“Besides us not having the know-how, it is a very expensive crop to grow,” Chizemo said.
Irrigation systems were also removed by the evicted farmer, which limited the area under cultivation, as the new farmers had to carry drums of water from a nearby river to ensure the crops did not wither in the early stages.
The refusal of banks to grant loans to the new farmers because of concerns over the security of land ownership saw the Tobacco Industry and Marketing Board (TIMB) petition President Robert Mugabe’s ZANU-PF government in 2004 to permit tobacco companies to offer farmers contracts whereby the necessary inputs, such as fertilizer and chemicals, were provided ahead of the planting season.
Under the contract agreement the farmers must sell to an agreed auctioneer until they have paid the loan for the inputs and are then free to sell the surplus to whoever they choose.
New farmers were also offered advice, assisted in the paying of wage bills and in some cases supplied with food.
However, it was the scrapping of the local currency, which saw tobacco’s renaissance.
“Tobacco growing is making a big difference to our lives,” Thomas Gwata, 28, from the Nyazura area east of Harare, who started tobacco farming in 2006 on a formerly white-owned farm that was subdivided among 65 small farmers, who made thousands of dollars from this year’s crop.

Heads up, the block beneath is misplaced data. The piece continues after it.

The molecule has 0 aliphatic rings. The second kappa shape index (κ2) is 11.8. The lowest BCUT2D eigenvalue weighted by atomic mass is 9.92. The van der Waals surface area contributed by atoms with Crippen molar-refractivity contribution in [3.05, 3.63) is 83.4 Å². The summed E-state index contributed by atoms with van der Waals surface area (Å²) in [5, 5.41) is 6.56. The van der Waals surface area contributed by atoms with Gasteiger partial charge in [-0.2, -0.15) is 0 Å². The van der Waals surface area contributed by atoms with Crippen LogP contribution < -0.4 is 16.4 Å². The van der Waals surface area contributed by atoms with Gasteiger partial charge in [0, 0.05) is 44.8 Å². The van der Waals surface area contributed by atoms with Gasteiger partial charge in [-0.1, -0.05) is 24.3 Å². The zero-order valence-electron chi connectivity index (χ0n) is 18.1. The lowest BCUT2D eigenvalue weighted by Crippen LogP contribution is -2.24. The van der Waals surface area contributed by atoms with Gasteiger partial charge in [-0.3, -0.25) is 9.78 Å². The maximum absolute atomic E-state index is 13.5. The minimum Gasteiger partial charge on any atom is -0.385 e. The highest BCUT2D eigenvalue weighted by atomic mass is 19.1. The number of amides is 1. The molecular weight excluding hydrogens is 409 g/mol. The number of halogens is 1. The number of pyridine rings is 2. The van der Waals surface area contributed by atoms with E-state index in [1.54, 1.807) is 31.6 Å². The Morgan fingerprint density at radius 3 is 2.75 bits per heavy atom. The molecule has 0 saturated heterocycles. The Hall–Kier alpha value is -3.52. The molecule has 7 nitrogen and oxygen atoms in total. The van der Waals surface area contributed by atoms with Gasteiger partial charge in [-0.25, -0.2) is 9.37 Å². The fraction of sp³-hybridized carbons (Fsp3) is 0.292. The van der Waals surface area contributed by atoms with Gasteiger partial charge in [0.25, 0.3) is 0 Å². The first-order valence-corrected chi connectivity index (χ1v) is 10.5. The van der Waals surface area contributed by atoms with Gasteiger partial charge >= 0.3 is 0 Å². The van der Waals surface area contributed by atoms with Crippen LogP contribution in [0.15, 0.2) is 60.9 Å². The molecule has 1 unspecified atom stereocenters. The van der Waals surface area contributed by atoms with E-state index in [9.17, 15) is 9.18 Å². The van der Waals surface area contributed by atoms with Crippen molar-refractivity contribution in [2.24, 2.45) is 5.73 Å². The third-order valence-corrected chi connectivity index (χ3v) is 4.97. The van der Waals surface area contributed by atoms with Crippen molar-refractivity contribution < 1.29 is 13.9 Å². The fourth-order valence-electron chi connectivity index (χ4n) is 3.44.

The farmers also lack access to a curing facility.
“The farmer who took over the farm infrastructure does not allow us to use the [curing] barn as he says it’s on his land,” he told IRIN. “He is a cellphone farmer,” a term describing new farmers who received land, but are employed elsewhere and conduct their farming activities by calling their workers on cellphones.
Gwata and his fellow small-scale farmers built their own curing barn, but it was not as efficient as the barn constructed by the former white farmer.
Without a coal supplier the tobacco farmers have resorted to tree-felling to get fuel for tobacco curing. “This is causing serious deforestation but we really do not have a choice,” he said.
“We have the land but we are not benefiting enough; agriculture is the driver of our economy so government should seriously look into putting money into the sector,” said Gwata. That may not happen any time soon though as the government remains cash-strapped.
TIMB chief executive officer Andrew Matibiri said the new farmers had also yet to come to grips with the tobacco industry systems, including notification of how much of the product they intended to grow.
“Some farmers are not aware of this and just bring their crop to the already overcrowded three auction floors in Harare which were designed for 4,000 growers,” he said.
However, Matibiri said the sector was being rejuvenated. “Besides earning the country much needed foreign currency, tobacco is now benefiting thousands of families rather than the small minority who grew it before.”
He forecast that tobacco production could grow to 350 million kg annually in three to four years - provided there was adequate financial support - thanks to demand from the European Union and China, which each purchase about 40 percent of the country’s tobacco crop.
This article was produced by IRIN News while it was part of the United Nations Office for the Coordination of Humanitarian Affairs. Please send queries on copyright or liability to the UN. For more information: https://shop.un.org/rights-permissions